There’s a sad, silent and largely-overlooked epidemic going on within the COVID-19 pandemic. Since April of 2020, scores of children around the world have lost a primary or secondary caregiver, one or both parents, a grandparent or other caregiver, to the deadly virus. Over 140,000 American children under the age of 18 have experienced such a loss, a recent study finds.

When a child loses the person who has given them a home, seen to their basic needs and physical care, and hopefully given them love and emotional security, life becomes daunting and uncertain. Sadly, COVID protocols have meant that most of these children were never able to see their hospitalized loved ones, much less had a chance to say good-bye to them.

It is estimated that currently as many as 175,000 children have been left orphaned as a result of COVID. That number will keep rising as long as deaths from the virus continue.

The consequences of orphanhood are long-lasting, if not permanent. In addition to grief and sadness, children who experience the loss of a caregiver may have to move and change schools; they are more likely to experience economic hardship, mental health issues, less academic success and lower self-esteem. The risk of suicide, engagement in risky sexual behaviors, substance abuse, sexual abuse, violence and exploitation are also greater.

The Centers for Disease Control and Prevention (CDC), Imperial College London, Harvard University, Oxford University and the University of Cape Town, South Africa have collaborated to study the effects of COVID-19-related deaths of primary and secondary caregivers on children. Using mortality, fertility and census data, COVID-19-associated orphanhood was estimated for the U.S. and for each state, then further analyzed by race and ethnicity. Data were collected between April 1, 2020 and June 30, 2021.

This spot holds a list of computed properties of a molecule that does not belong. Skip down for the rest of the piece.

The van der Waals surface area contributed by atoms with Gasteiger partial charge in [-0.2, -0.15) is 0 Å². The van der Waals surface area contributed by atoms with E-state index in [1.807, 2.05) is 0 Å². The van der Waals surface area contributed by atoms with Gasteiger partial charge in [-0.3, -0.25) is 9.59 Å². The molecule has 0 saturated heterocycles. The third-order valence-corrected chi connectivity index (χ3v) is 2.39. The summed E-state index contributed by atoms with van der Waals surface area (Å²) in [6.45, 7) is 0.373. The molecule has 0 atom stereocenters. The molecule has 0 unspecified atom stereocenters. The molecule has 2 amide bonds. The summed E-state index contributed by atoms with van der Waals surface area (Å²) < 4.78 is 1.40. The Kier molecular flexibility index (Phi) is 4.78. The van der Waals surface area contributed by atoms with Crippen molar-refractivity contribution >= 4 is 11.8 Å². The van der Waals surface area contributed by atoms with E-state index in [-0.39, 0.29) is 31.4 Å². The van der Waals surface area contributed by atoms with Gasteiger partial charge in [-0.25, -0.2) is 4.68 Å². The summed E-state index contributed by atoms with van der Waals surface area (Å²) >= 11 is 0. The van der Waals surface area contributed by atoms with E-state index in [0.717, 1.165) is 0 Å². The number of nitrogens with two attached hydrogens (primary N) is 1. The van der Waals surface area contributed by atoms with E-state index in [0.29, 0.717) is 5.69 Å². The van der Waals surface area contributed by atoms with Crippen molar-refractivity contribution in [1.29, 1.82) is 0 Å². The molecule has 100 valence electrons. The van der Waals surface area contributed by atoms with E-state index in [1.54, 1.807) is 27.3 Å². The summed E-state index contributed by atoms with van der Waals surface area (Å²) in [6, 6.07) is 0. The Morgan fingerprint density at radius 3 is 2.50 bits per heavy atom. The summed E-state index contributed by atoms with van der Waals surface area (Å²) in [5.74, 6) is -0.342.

More than 120,000 children in the U.S. lost a primary caregiver due to COVID-19 during that time period. Another 22,000 children lost a secondary caregiver, perhaps a grandparent who provided housing though not necessarily other basic needs. In all, nearly 143,000 children experienced the death of a loved one and caregiver.

The majority of children who lost a caregiver were from racial and ethnic minority groups. Thirty-five (35) percent of non-Hispanic white children lost a caregiver compared to 65 percent of children of racial and ethnic minorities.

American Indian and Alaska Native children suffered the greatest losses, while white children were the least likely to be orphaned or lose a caregiver. Black children were 2.4 times more likely than white children to experience the death of a parent or grandparent caregiver. Hispanic children were about twice as likely.

Texas, California and New York, states with large populations, had the greatest number of children who experienced the death of a caregiver.

The number of COVID deaths are even higher now, and it is estimated that currently as many as 175,000 children have been left orphaned as a result of COVID. That number will keep rising as long as the deaths from the virus continue.

Because the consequences of orphanhood are so damaging to children, it is imperative that bereaved families and society take steps that will improve the long-term outcomes for all the children cast adrift by COVID-19.

Children who lose a caregiver are more likely to have mental health issues, less academic success and lower self-esteem.

“We often think of the impact of COVID-19 in terms of the number of lives claimed by the disease, but as this study shows, it is critical to also address the broader impact — both in terms of those who have died, and those who have been left behind,” researcher, Charles A. Nelson, III, of Boston Children’s Hospital, said in a statement. “We must ensure children who have lost a parent or caregiver have access to the support services they need, and that this additional impact of the COVID-19 pandemic is comprehensively addressed in both our rapid response and our overall public health response.”

COVID-19 Emergency Response priorities focus on vaccination, mitigation, testing, contract tracing and disease management, but this doesn’t help children whose lives have been upended by the loss of a parent, grandparent or other caregiver. The study authors call for policy action that would also integrate care for orphaned children into the emergency response. Locating these children, assessing their well-being and directing them to appropriate care can help to improve outcomes for orphaned children for the duration of the pandemic and well into the future.

“Effective action to reduce health disparities and protect children from direct and secondary harms from COVID-19 is a public health and moral imperative,” they conclude.

The study is published in Pediatrics.